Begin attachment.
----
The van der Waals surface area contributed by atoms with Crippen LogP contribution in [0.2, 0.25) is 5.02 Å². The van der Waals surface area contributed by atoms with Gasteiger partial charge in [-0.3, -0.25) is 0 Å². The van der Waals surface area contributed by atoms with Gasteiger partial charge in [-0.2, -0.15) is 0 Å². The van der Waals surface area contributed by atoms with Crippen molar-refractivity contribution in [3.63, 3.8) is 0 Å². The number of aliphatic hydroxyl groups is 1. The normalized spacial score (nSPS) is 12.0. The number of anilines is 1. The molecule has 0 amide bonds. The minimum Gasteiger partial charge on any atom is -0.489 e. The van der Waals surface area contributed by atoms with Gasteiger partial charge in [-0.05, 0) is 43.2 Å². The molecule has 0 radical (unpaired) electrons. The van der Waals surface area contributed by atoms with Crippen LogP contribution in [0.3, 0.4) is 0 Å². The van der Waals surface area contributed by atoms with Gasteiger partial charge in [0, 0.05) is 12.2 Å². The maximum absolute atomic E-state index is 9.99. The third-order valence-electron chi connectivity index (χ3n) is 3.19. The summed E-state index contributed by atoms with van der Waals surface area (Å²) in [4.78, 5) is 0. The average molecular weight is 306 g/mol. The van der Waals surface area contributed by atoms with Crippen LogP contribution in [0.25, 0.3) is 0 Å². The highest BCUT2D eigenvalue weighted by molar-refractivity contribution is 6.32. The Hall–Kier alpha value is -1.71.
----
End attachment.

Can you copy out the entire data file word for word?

The van der Waals surface area contributed by atoms with Crippen LogP contribution in [0.2, 0.25) is 5.02 Å². The van der Waals surface area contributed by atoms with Gasteiger partial charge in [-0.3, -0.25) is 0 Å². The van der Waals surface area contributed by atoms with Gasteiger partial charge in [-0.2, -0.15) is 0 Å². The van der Waals surface area contributed by atoms with Crippen molar-refractivity contribution in [3.63, 3.8) is 0 Å². The number of aliphatic hydroxyl groups is 1. The normalized spacial score (nSPS) is 12.0. The number of anilines is 1. The molecule has 0 amide bonds. The minimum Gasteiger partial charge on any atom is -0.489 e. The van der Waals surface area contributed by atoms with Gasteiger partial charge in [-0.05, 0) is 43.2 Å². The molecule has 0 radical (unpaired) electrons. The van der Waals surface area contributed by atoms with Crippen LogP contribution in [0.3, 0.4) is 0 Å². The van der Waals surface area contributed by atoms with Gasteiger partial charge in [0, 0.05) is 12.2 Å². The maximum absolute atomic E-state index is 9.99. The third-order valence-electron chi connectivity index (χ3n) is 3.19. The summed E-state index contributed by atoms with van der Waals surface area (Å²) in [4.78, 5) is 0. The average molecular weight is 306 g/mol. The van der Waals surface area contributed by atoms with Crippen LogP contribution in [0.25, 0.3) is 0 Å². The highest BCUT2D eigenvalue weighted by molar-refractivity contribution is 6.32. The Hall–Kier alpha value is -1.71.